Late on Thursday afternoon, when recounting the brutal battle at Tizak in 2010 where he won his Victoria Cross for storming two machine-gun posts and killing the gunners, (in all, 76 insurgents were killed in the action), Roberts-Smith became emotional. “We were all fighting, we were all in some form of danger,” he explained. “To have somebody tell you that that is now somehow some kind of criminal act, a war crime, it makes me angry, it makes me really angry.”
He became visibly upset and broke down in the witness box – and the court adjourned.
On Friday, he told the court that winning the Victoria Cross had “put a target on his back” and provoked acts of retribution from jealous soldiers serving with him. “As soon as you become a tall poppy, that becomes a chance to belittle you, and undermine you, and to use that award against you, out of pure spite,” he explained.
He said about one of the soldiers scheduled to testify against him, “for some reason he could not get over the fact that I had a Victoria Cross.”
He said he had been “white-anted” by other soldiers, especially during his final deployment in 2012. The court heard that on a noticeboard within the SAS compound at Tarin Kowt, he was ridiculed over night-time reconnaissance missions he led: “RS is trying to win another medal,” one note read.
Roberts-Smith denied saying to one soldier, who is to give evidence, “Before this trip is over I’m going to choke a bloke to death and watch the life drain out of him.”
He also denied handcuffing an Afghan and kicking him over a cliff – describing the allegation as “fanciful.” When asked how he felt about such an allegation being made about him, he responded by saying, “You feel like you’re in a bloody nightmare, to be frank.”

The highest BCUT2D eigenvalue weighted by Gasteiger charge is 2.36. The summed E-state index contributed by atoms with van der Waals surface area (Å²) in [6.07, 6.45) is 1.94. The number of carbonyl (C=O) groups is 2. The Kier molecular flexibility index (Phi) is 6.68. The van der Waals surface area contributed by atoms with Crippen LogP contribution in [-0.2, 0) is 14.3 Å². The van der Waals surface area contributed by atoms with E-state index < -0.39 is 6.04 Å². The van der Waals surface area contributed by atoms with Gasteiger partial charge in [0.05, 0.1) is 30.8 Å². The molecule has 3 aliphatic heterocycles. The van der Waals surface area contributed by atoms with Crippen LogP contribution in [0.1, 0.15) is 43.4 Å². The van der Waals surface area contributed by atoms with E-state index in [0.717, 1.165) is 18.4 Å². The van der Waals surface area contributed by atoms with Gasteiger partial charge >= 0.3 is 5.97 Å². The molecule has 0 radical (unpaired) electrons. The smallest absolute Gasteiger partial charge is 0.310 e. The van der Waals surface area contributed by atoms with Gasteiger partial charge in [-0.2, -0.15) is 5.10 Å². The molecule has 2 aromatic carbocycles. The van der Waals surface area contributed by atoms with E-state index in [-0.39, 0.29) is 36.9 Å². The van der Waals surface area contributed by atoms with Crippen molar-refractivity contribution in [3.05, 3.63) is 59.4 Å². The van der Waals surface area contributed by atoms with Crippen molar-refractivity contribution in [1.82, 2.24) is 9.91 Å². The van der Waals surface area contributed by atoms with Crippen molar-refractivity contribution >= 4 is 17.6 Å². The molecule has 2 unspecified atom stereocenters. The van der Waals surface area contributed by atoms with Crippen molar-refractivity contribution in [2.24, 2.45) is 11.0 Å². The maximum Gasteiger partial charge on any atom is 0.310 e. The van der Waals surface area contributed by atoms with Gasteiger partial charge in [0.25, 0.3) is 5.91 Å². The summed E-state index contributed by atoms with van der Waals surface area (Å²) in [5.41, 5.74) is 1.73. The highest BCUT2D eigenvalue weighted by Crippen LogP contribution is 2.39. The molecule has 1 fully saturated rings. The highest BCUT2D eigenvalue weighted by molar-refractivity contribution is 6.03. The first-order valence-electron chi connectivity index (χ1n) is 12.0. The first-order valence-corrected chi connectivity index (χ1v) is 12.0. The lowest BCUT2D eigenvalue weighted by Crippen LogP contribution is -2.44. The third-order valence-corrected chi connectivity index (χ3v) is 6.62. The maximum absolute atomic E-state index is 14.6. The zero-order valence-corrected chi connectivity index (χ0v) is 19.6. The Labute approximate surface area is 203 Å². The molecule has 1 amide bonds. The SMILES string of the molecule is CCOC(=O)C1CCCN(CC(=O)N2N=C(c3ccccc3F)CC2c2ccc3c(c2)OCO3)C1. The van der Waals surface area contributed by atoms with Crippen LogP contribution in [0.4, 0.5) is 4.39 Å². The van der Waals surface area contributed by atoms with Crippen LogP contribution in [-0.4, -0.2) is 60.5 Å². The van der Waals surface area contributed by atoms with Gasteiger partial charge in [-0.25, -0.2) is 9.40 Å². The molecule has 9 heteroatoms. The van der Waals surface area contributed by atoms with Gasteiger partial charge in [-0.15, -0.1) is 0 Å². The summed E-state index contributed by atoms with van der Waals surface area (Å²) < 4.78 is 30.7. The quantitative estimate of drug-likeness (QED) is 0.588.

Roberts-Smith categorically denied ever killing anyone who was under the control of Australian troops.
He admitted punching one Australian soldier after a failed mission, during which the soldier had fired indiscriminately, endangering an Afghan woman and child as well as his own colleagues.
The soldier will continue giving evidence next week.
His cross-examination by Nicholas Owens SC will be the most important part of the trial and will, in large part, determine the result. If Roberts-Smith is to win this action, it is crucial that he comes through his cross examination unshaken in his denials of wrongdoing.
Coincidentally, this week the ABC published an updated report about an alleged massacre of Afghan civilians by Australian SAS troops in 2012.
According to the ABC, the incident involved the cold-blooded murder of 11 Afghan civilians (including a 13-year-old boy) who witnessed two SAS raids on Taliban outposts. Roberts-Smith was not involved in this incident, but the story has kept attention focused on the issue of precisely what Australian troops did during the war in Afghanistan.
The Office of Special Investigator – a body established by the Australian government to investigate those incidents brought to light by the Brereton Report – is now apparently investigating what the ABC describes as “the single deadliest alleged war crime committed by Australia’s special forces in Afghanistan.”
One thing seems absolutely clear – the spotlight will remain firmly fixed on the alleged misconduct of Australian troops in Afghanistan for a long time to come.